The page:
Markets exist to serve consumers, not the other way around. And the liberal politician, because he has studied the markets all his life, knows their weaknesses, therefore he knows how to improve their operation, the Minister of Environment and Energy Theodoris Skylakakis tells Liberal about the reform of the electricity market, the problem that he sees in the competition, where no one knows the cheapest, and his efforts to apply the basic principles of the free economy in the field.
“I am here, as a liberal politician, to serve consumers, this is the true meaning of liberalism,” says Mr. Skylakakis, who is talking about the new special electricity tariff, through which the consumer will finally be able to compare prices of the providers, for the 400 million per year from electricity thefts that are passed on to citizens, but also for the strong paper of the energy sector in Greece, the rapid penetration of RES, where this year we expect a new record.
He refers to our comparative advantage, competitiveness in green energy, both existing and future regarding wind turbines in the seas and above all in the Aegean and explains why we often hear him say “not everyone can be satisfied”, as well as that “there is no risk-free RES investment”.
As for the issue of the Bulgarian tax on Gazprom’s gas, and how much it affects us, he answers that Greece is not worried by any interruption of Russian flows, stressing, however, that in every transaction the “pacta sunt servanda” must apply.
Interview with Giorgos Fintikakis
You have announced a number of interventions on energy costs, including the single tariff from 2024 for all providers, so that the consumer can easily compare prices. What makes you think that with this new “normal” in the market, competition will work better in the next 12 months, the marketing departments of the companies will work, as you have said, and we will possibly see lower prices?
Look, today no matter what consumer I asked, no one could tell me who the cheapest provider is. There is no competition without knowing the cheapest one. Therefore, we are bringing a new, special tariff, the green one, which will be completely uniform between different suppliers (the only thing that will change is the price that the consumer will know at the beginning of each month), with which for the first time he can , quickly and easily, to compare prices and see who is the cheapest.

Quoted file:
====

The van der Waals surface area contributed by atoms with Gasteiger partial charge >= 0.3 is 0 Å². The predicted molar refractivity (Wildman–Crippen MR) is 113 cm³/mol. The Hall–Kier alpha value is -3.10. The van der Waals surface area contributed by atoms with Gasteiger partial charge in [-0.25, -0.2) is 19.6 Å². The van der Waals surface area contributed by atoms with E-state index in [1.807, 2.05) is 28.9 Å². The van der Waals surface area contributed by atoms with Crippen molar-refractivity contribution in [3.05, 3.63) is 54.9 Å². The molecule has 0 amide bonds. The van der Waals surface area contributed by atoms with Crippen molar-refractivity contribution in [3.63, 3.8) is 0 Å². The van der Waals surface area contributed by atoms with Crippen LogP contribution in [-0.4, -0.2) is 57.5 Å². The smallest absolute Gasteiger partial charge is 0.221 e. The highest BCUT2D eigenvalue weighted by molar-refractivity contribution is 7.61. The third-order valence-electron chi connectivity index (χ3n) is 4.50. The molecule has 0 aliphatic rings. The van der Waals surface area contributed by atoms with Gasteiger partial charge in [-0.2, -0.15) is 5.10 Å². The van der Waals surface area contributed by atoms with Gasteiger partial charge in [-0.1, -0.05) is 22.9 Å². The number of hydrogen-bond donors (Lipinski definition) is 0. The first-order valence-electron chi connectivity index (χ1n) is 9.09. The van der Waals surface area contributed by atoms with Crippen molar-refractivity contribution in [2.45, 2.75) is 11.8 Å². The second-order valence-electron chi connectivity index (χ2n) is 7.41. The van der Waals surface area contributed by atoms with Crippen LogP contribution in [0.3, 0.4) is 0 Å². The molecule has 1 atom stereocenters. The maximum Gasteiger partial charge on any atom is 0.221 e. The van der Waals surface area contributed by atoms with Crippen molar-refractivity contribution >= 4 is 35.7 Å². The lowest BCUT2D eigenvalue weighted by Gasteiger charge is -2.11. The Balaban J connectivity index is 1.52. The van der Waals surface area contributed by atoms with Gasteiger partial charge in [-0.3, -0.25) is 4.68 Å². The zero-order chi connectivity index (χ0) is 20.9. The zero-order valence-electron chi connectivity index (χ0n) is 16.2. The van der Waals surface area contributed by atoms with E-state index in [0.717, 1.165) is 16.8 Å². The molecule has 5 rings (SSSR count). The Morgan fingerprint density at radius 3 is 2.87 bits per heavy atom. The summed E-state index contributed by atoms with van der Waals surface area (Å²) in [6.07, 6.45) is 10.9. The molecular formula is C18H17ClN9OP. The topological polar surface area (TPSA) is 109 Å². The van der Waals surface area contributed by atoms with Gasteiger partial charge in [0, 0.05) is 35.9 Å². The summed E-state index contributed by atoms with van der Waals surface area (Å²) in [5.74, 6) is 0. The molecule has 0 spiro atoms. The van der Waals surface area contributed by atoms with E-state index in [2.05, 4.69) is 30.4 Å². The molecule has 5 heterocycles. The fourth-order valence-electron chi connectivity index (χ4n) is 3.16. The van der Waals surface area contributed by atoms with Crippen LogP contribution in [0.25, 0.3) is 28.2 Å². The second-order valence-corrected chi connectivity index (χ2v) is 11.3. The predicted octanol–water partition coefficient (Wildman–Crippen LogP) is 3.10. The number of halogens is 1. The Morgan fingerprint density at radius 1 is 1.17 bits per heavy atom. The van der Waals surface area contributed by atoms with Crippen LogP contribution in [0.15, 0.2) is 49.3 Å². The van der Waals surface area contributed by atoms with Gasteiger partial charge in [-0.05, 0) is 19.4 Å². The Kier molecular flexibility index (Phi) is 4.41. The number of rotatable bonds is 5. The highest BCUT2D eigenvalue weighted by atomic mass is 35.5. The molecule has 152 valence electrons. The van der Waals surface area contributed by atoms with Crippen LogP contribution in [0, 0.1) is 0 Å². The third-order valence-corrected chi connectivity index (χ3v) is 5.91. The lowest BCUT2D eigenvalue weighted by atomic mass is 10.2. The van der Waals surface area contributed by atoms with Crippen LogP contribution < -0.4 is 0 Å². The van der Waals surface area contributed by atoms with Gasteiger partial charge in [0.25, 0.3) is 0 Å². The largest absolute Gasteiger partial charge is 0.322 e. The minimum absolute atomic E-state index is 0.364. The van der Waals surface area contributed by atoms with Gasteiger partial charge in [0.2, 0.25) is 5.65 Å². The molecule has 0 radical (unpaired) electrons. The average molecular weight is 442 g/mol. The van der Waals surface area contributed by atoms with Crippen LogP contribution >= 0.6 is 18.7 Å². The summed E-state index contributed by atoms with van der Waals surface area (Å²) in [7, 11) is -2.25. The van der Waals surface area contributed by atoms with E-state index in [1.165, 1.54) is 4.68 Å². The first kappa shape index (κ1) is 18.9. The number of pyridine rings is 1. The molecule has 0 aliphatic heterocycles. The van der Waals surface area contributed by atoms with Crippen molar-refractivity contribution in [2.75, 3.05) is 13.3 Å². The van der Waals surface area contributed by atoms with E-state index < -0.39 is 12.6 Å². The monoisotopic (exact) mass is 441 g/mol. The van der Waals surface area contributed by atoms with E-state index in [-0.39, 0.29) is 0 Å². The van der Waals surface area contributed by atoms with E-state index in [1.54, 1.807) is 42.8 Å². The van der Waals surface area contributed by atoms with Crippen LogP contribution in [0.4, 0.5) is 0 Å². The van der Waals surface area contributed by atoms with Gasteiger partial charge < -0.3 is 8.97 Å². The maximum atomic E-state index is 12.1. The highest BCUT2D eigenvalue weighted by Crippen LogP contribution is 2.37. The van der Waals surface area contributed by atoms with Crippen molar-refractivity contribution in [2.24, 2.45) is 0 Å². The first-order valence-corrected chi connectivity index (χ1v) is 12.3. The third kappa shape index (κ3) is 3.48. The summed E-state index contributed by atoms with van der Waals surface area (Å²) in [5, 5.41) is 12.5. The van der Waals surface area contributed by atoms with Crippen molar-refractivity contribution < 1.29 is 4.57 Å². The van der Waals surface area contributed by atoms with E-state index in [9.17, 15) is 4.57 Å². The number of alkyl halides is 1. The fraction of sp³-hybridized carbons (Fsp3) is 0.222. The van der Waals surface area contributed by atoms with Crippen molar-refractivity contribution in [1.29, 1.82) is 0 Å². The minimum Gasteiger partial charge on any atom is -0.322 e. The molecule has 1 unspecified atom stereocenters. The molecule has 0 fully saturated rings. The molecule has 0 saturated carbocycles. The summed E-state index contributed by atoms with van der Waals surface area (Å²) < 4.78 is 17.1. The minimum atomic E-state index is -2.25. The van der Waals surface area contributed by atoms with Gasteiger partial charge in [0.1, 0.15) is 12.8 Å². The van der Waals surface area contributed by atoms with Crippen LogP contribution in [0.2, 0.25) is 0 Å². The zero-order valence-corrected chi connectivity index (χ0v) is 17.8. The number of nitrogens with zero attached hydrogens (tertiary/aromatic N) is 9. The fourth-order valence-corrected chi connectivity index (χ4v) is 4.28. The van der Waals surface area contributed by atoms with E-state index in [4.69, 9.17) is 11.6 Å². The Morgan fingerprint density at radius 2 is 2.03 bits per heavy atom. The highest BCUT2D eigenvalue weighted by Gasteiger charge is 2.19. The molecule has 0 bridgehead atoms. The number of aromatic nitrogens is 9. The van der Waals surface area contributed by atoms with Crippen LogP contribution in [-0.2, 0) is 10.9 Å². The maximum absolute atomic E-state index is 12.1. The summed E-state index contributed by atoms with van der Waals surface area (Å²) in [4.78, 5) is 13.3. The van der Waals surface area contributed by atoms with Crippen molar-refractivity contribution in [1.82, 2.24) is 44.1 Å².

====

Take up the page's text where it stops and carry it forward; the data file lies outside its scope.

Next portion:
In particular, on the 1st day of each month, the billing price will be announced on the website of each supplier and will be notified to the Waste, Energy and Water Regulatory Authority (RAAEF). This price will not change during the month, it will be “locked”. Entering a special platform of RAAEF, the consumer will compare the prices of the services related to the green tariff and will choose a supplier. If, for example, he finds that his supplier is systematically more expensive than someone else, he will be able – without penalties – to go to a more economical option.
We estimate that the majority of citizens will join this tariff – either by choice or precisely because many consumers will not go through the process of choosing. The fact that this particular product will appeal to many consumers, facilitating direct price comparison between suppliers, we believe will significantly stimulate competition and push prices down.
Some believe that a liberal politician like yourself should let the energy market run freely, without intervention or “helping it work better” as you have said. What is your opinion?
The liberal politician, because he studies the markets all his life, knows their weaknesses and therefore knows how to improve their functioning. Markets exist to serve consumers, not consumers the markets. In the classical economic model, on which the entire functioning of modern capitalism is based, there are certain assumptions, based on which markets maximize social and economic well-being. A key assumption is sufficient consumer knowledge of prices.
I have just explained to you that the prices are not known to consumers because the tariffs are so different that they cannot be compared with each other based on the time and knowledge of the average consumer. Therefore, for the market to function according to the basic principles of a free economy, suppliers must offer at least one tariff that allows the consumer to know who is the cheapest. I too am here, as a liberal politician, to serve consumers. This is also the true meaning of liberalism.
How will the consumer understand which tariff category suits him and why? And why not stay permanently on this special tariff, rather than choose another one, since there he will be able to easily compare the prices?
The establishment of the green special tariff, which will be common to all providers, facilitates – as I mentioned above – the comparison of the tariffs of different suppliers. However, consumers’ energy needs vary. For example, a household has different energy needs, a business has different energy needs, and so on.
And in the “triple” fixed (blue), variable (yellow) and dynamic (orange) tariff, suppliers can provide more than one product in each of these categories, which will be linked to services, to other products, to combination of these, etc. For me, the important thing is that consumers have choice and comparison tools. The comparison tool will be offered by RAAEF and in each bill or message the consumers of the suppliers will see a link that will lead them to the point on RAAEF’s website where the prices are compared.